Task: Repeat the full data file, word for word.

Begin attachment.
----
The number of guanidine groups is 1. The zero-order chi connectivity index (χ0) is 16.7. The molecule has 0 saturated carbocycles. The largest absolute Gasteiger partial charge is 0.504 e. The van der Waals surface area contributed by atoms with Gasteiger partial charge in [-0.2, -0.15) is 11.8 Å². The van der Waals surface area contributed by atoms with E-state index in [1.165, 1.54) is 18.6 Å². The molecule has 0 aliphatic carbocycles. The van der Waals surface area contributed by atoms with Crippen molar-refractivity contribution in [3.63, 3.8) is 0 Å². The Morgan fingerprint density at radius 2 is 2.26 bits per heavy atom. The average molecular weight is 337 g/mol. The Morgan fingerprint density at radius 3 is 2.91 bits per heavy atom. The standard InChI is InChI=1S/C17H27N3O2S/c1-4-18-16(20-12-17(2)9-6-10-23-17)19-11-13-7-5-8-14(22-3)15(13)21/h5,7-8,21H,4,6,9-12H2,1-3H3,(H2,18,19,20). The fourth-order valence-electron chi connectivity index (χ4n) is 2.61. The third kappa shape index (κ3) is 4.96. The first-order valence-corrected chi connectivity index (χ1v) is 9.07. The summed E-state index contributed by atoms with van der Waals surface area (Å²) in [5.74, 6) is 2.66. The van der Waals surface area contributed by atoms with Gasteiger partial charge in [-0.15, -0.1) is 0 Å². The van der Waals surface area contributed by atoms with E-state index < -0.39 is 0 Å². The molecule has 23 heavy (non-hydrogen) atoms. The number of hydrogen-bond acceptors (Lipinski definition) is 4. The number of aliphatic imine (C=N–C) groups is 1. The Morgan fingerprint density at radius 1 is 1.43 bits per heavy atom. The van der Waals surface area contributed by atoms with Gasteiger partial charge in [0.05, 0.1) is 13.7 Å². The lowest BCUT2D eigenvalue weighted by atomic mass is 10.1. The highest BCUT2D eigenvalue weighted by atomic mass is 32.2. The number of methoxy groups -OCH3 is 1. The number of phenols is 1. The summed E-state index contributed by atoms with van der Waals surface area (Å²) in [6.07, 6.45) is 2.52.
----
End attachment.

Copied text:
The number of guanidine groups is 1. The zero-order chi connectivity index (χ0) is 16.7. The molecule has 0 saturated carbocycles. The largest absolute Gasteiger partial charge is 0.504 e. The van der Waals surface area contributed by atoms with Gasteiger partial charge in [-0.2, -0.15) is 11.8 Å². The van der Waals surface area contributed by atoms with E-state index in [1.165, 1.54) is 18.6 Å². The molecule has 0 aliphatic carbocycles. The van der Waals surface area contributed by atoms with Crippen molar-refractivity contribution in [3.63, 3.8) is 0 Å². The Morgan fingerprint density at radius 2 is 2.26 bits per heavy atom. The average molecular weight is 337 g/mol. The Morgan fingerprint density at radius 3 is 2.91 bits per heavy atom. The standard InChI is InChI=1S/C17H27N3O2S/c1-4-18-16(20-12-17(2)9-6-10-23-17)19-11-13-7-5-8-14(22-3)15(13)21/h5,7-8,21H,4,6,9-12H2,1-3H3,(H2,18,19,20). The fourth-order valence-electron chi connectivity index (χ4n) is 2.61. The third kappa shape index (κ3) is 4.96. The first-order valence-corrected chi connectivity index (χ1v) is 9.07. The summed E-state index contributed by atoms with van der Waals surface area (Å²) in [5.74, 6) is 2.66. The van der Waals surface area contributed by atoms with Gasteiger partial charge in [-0.15, -0.1) is 0 Å². The van der Waals surface area contributed by atoms with E-state index < -0.39 is 0 Å². The molecule has 23 heavy (non-hydrogen) atoms. The number of hydrogen-bond acceptors (Lipinski definition) is 4. The number of aliphatic imine (C=N–C) groups is 1. The Morgan fingerprint density at radius 1 is 1.43 bits per heavy atom. The van der Waals surface area contributed by atoms with Gasteiger partial charge in [0.05, 0.1) is 13.7 Å². The lowest BCUT2D eigenvalue weighted by atomic mass is 10.1. The highest BCUT2D eigenvalue weighted by atomic mass is 32.2. The number of methoxy groups -OCH3 is 1. The number of phenols is 1. The summed E-state index contributed by atoms with van der Waals surface area (Å²) in [6.07, 6.45) is 2.52.